Greenbank teaching assistants Adele Harmston and Karen Watkins are to spend seven days working with severely mentally and physically disabled children in Kenya.
The firm friends are the latest staff at the Stockport school to visit The Port Reitz orphanage, some six years after former pupil Harrison Wood, then aged only nine, inspired his school to adopt them as one their nominated charities.
Mother and grandmother Adele, 41, from Cheadle Hulme, together with Karen, 32, from Reddish, will suspend their duties at the top independent primary school for an 11-night trip to Kenya.
“Many Greenbank teachers have already visited Port Reitz and told us the experience is going to pull at our heart strings.” said Adele.
“I have cared for the severely disabled before, both professionally and within my own family, but never in the developing world where resources are so scarce.”
Karen, who is completing a teaching degree, added: “It will be very different to working in Greenbank, but we are there to help, advise and share best practise not to become too overly emotional about their daily struggle.”
The pair have been amazed by the support from the school and wider local community with a string of local business offering prizes and donations for fundraising together with Greenbank parents generously supporting the trip.
Adele said: “We have been collecting football kits, shoes, clothes and educational materials and as always will be able to take some much needed supplies to Mombassa as well as ourselves.”
Harrison, now 15, first drove forward the initiative when he was aged only nine and a pupil at Greenbank Preparatory School in Cheadle Hulme.
At that time after visiting Port Reitz School on a family holiday to Kenya, he persuaded his teachers and friends at Greenbank to adopt the school as their international project.
Incredibly he later discovered that Port Reitz was originally and quite coincidentally established by a woman near to Cheadle Hulme and he now passionately feels his community has a special connection with the Mombasa school.
Harrison said: “Cheshire has already done so much for this school in the past, but if it is to survive we must do so much more in the future.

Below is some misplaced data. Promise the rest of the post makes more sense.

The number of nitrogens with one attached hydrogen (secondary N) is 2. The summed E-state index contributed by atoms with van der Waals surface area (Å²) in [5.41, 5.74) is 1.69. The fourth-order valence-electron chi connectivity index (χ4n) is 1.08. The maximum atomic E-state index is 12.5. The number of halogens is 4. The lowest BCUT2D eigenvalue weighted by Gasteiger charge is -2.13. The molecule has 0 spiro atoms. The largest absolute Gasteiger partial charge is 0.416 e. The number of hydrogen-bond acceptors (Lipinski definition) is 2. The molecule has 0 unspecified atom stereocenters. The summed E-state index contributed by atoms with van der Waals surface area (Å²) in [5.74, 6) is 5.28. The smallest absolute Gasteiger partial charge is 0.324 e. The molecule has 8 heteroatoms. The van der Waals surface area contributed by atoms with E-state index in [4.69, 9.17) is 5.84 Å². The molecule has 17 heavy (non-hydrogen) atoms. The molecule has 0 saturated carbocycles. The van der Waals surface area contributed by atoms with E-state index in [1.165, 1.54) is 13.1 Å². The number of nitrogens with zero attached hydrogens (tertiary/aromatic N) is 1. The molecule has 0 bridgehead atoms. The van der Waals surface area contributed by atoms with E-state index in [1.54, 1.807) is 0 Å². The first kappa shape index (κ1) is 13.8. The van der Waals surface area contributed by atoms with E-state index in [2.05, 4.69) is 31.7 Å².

“Around 300 disabled children in Kenya go to Port Reitz with different conditions like spinabifida, cerebral palsy and mental illness.
“With sights that scared at the back of your mind like children dragging themselves along the floor and feet scraping along the rocky surface, all you can do is watch but with money those children can have wheelchairs and save their feet from nasty cuts and gashes.
“They do have some wheelchairs funded by sponsors but the majority are broken or damaged.
“The basic food given to the children is maize and rice and there is little medication which can mean if a child gets malaria, they may die.”
“When I came back I was determined to raise money for this fantastic school. I talked to my headmistress, Mrs Lowe, at Greenbank and she nominated Port Reitz to be the charity for our charities week at school. I also presented the charity in a talk to my junior school.
“Mrs Lowe, Our Headteacher at Greenbank, really took forth our passion by sponsoring a child but not just that, she had hope and belief in the school. She and her husband visited the school to help the teachers and children.
“Since then great things have started to happen like more teachers going from Greenbank and a wall has been built around the school to keep the children safe.
“My ultimate aim is to get all of the 300 children sponsored. Considering there are only about 100 sponsored at the moment, it is going to be a difficult challenge ahead, but my hope is to go to the anniversary party in Kenya with all 300 children sponsored in the summer of 2015.
“To sponsor a child is £110 per year and that supplies maize and rice every day, also 500ml of water per child, education and four uniforms.”
- If you can help or want to know more please contact Harrison via email@example.com